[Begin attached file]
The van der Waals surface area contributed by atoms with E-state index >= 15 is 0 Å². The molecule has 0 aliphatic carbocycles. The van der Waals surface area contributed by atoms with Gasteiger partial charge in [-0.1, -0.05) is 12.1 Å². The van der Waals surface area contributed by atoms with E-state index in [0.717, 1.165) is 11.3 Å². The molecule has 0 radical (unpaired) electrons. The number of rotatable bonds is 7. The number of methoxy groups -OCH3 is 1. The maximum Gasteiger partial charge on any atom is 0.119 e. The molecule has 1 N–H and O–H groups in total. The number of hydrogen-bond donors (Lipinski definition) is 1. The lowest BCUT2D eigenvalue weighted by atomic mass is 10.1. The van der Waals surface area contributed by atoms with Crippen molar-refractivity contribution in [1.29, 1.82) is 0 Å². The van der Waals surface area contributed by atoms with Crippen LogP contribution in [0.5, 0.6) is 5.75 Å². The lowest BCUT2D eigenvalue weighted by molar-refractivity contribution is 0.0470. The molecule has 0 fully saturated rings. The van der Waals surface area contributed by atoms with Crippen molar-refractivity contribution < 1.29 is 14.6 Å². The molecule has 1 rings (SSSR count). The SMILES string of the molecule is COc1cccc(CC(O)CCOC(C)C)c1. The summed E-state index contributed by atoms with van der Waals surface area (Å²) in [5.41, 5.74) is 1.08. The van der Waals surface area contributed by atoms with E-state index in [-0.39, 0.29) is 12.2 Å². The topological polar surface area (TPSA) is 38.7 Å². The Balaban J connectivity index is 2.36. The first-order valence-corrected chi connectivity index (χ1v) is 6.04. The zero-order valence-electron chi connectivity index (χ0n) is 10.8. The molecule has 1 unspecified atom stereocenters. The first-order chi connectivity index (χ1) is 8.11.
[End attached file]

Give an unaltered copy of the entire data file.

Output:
The van der Waals surface area contributed by atoms with E-state index >= 15 is 0 Å². The molecule has 0 aliphatic carbocycles. The van der Waals surface area contributed by atoms with Gasteiger partial charge in [-0.1, -0.05) is 12.1 Å². The van der Waals surface area contributed by atoms with E-state index in [0.717, 1.165) is 11.3 Å². The molecule has 0 radical (unpaired) electrons. The number of rotatable bonds is 7. The number of methoxy groups -OCH3 is 1. The maximum Gasteiger partial charge on any atom is 0.119 e. The molecule has 1 N–H and O–H groups in total. The number of hydrogen-bond donors (Lipinski definition) is 1. The lowest BCUT2D eigenvalue weighted by atomic mass is 10.1. The van der Waals surface area contributed by atoms with Crippen molar-refractivity contribution in [1.29, 1.82) is 0 Å². The van der Waals surface area contributed by atoms with Crippen LogP contribution in [0.5, 0.6) is 5.75 Å². The lowest BCUT2D eigenvalue weighted by molar-refractivity contribution is 0.0470. The molecule has 0 fully saturated rings. The van der Waals surface area contributed by atoms with Crippen molar-refractivity contribution < 1.29 is 14.6 Å². The molecule has 1 rings (SSSR count). The SMILES string of the molecule is COc1cccc(CC(O)CCOC(C)C)c1. The summed E-state index contributed by atoms with van der Waals surface area (Å²) in [5.41, 5.74) is 1.08. The van der Waals surface area contributed by atoms with E-state index in [-0.39, 0.29) is 12.2 Å². The topological polar surface area (TPSA) is 38.7 Å². The Balaban J connectivity index is 2.36. The first-order valence-corrected chi connectivity index (χ1v) is 6.04. The zero-order valence-electron chi connectivity index (χ0n) is 10.8. The molecule has 1 unspecified atom stereocenters. The first-order chi connectivity index (χ1) is 8.11.